INEOS has awarded McDermott a contract for the licence and engineering of a new propane dehydrogenation (PDH) plant in Europe.
Ineos announced in June this year it would invest in the unit, along with a new cracker that will be the first built in Europe in 20 years. A location for the unit has not yet been selected. The PDH unit will use McDermott’s Lummus Technology CATOFIN dehydrogenation process to produce 750,000 t/y of propylene and is scheduled to be commissioned in 2023. It will feed Ineos’ polypropylene units and propylene derivative businesses. A deal has also been signed with Clariant for the long-term supply of catalyst used by the unit.
Rob Ingram, CEO of INEOS Olefins & Polymers Europe North described the investment as a major step forward for the European petrochemical industry. “These new units will be the most cost-competitive in Europe. The ethylene and propylene produced will increase our self-sufficiency in these key products and creates a platform for future growth of our derivative businesses.”
There are eight CATOFIN PDH units operating around the world, producing more than 4m t/y. The technology is described as a continuous process in which multiple fixed-bed reactors run through a controlled sequence of reaction and reheat/regeneration. During the hydrocarbon processing step, fresh feed and recycle feed from C3 splitter bottoms are vaporised by exchange with various process streams and then raised to reaction temperature in the charge heater, according to McDermott technical literature.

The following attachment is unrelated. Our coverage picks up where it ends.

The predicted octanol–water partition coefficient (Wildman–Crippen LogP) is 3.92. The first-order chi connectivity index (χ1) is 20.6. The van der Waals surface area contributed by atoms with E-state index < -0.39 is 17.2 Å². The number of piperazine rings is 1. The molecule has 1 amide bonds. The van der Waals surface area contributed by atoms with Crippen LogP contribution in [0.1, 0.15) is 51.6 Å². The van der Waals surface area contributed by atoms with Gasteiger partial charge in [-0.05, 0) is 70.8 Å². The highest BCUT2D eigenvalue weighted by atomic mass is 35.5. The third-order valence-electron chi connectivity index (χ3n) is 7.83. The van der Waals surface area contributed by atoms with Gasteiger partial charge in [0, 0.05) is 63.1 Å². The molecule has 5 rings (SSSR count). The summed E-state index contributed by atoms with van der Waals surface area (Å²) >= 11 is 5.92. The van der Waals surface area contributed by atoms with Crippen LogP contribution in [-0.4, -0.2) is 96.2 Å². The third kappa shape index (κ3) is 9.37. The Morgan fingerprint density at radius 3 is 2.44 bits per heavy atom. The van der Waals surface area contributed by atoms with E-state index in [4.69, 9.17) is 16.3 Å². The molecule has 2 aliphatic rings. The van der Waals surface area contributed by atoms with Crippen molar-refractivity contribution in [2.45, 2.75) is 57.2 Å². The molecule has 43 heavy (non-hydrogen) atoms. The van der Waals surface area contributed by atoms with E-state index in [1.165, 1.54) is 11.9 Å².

It reads: “The reactor effluent is routed through a high-pressure steam generator, feed-effluent exchanger and trim cooler to the compressor. The compressor discharge is cooled, dried and routed to the low temperature recovery section to reject light ends. The low temperature section offgas, which is a hydrogen-rich gas, can be sent to a pressure swing adsorption (PSA) unit to purify the hydrogen.
“The reactor temperature drops during the reaction step due to the endothermic reactions. Ancillary equipment is required for the reheat/regeneration steps, which are necessary to prepare the off-line reactors for their next reaction phase. During the reheat step, any carbon deposited on the catalyst is also burned off. The entire reactor sequence is computer controlled and requires no operator input for the cyclic operation.”
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